The Fall armyworm, which has the scientific name of Spodoptera frugiperda, is a major pest of staple crops. The larvae prefer feeding on young maize plants, but also feed on a range of other crops, including millet, sorghum, rice, wheat, sugar cane, and vegetables. The pest originates from the tropical and sub-tropical regions of North and South America.
Feeding on maize can result in up to 100% crop loss if pest populations are high and no control measures are taken. Larger caterpillars can cause extensive destruction of seedlings and young plants by cutting the stem. Feeding on grain also makes the plant susceptible to fungal attack. Destruction of the silk results in reduced pollination and formation of grain.
Fall armyworm was first reported in Africa in 2016 and has caused significant damage to maize and other crops, and has great potential for further spread and damage. As of May 2017, it had been reported in 26 African countries.
Researchers have estimated that 13.5 million tonnes of maize could be lost to Fall armyworm in just 14 African countries, which is over 20% of total production. Losses in rice, sugar cane, and sorghum will also be serious. The overall cost of losses in maize, sorghum, rice, and sugar cane in Africa in 2017-2018 is predicted to be more than $13 billion US.
The Fall armyworm is actually a caterpillar rather than a worm, and the adult stage of the pest is a moth. The caterpillar attacks the growing point (the top) of the plant and burrows into the cobs.
There are a number of species of armyworms, including the African armyworm, but the “fall” variety causes the most widespread damage.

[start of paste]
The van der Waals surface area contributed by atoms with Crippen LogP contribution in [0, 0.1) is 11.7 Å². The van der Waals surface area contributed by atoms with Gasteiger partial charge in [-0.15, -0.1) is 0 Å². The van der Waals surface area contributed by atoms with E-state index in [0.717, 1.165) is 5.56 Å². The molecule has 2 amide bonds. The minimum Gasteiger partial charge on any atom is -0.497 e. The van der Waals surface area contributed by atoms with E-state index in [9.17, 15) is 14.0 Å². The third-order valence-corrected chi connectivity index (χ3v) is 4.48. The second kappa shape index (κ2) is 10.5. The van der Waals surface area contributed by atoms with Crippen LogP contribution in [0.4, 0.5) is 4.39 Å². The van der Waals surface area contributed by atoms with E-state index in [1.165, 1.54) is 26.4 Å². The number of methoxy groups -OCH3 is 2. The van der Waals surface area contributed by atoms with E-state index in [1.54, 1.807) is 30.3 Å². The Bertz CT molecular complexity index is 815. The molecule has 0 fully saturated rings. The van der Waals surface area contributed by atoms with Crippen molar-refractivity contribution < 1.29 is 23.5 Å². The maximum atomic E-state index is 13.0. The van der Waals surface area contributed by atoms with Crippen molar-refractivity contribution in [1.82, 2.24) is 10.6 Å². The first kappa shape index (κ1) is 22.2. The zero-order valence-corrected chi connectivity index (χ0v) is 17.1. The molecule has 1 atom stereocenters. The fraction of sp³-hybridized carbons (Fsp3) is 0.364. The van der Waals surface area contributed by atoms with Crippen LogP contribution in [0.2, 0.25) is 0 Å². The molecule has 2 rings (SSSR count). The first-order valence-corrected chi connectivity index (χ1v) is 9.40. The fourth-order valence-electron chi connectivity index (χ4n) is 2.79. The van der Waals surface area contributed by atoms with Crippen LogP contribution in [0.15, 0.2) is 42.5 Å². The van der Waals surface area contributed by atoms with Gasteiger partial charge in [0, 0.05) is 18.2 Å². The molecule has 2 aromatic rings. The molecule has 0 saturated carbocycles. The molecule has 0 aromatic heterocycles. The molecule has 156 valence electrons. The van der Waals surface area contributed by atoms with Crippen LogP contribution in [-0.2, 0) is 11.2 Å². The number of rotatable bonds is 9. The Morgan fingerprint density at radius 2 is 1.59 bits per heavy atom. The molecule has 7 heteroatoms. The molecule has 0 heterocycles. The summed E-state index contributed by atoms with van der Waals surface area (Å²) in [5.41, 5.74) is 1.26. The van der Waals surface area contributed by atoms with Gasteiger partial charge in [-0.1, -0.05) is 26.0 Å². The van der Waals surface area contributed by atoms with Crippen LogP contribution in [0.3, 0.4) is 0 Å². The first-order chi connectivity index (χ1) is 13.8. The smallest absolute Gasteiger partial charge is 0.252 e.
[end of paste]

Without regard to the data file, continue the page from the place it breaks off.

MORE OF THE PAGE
What are some key facts?
- Fall armyworm caterpillars don’t just attack maize; they can feed on a wide range of crop plants.
- The adult moths lay eggs at night on the lower leaves in tight clusters of 150-200 eggs.
- The caterpillars that cause the damage on plants are most active in the early morning and evening. This is therefore the best time to spray pesticides.
- The Fall armyworm has four life cycle stages: eggs, caterpillar (larvae), pupae, and moths.
- The adult moths are strong fliers and capable of dispersing long distances.
What are the big challenges of Fall armyworm?
- Because Fall Armyworm is a new pest, very little is currently known about its adaptation to conditions in Africa. More research is needed and more awareness as well. National activities and a regional FAO-led plan are being developed to support these activities.
- In the tropics, FAW has the potential to breed continuously throughout the year. This potentially means bigger populations of Fall armyworm and more damage.
- Fall armyworm caterpillars can be difficult to identify as they look similar to other caterpillars.
- The older caterpillars crawl deep into the whorl or burrow into the maize ears/cobs, making it difficult to reach them with insecticides or biopesticides.
- There are reports that FAW has developed resistance to some chemical pesticides in the countries where it originates.
Predicted impact of climate change on production
- Fall armyworm is a tropical species adapted to the warmer parts of South America. The optimum temperature for caterpillar development is reported to be 28°C. Therefore, in the tropics, there is a potential for continuous breeding, resulting in four to six generations per year. Whether this will occur in Africa has yet to be confirmed.
Strategies for Control and management of Fall Armyworm
The above article was adapted from @Farm Radio International resource pack @CABI. All rights reserved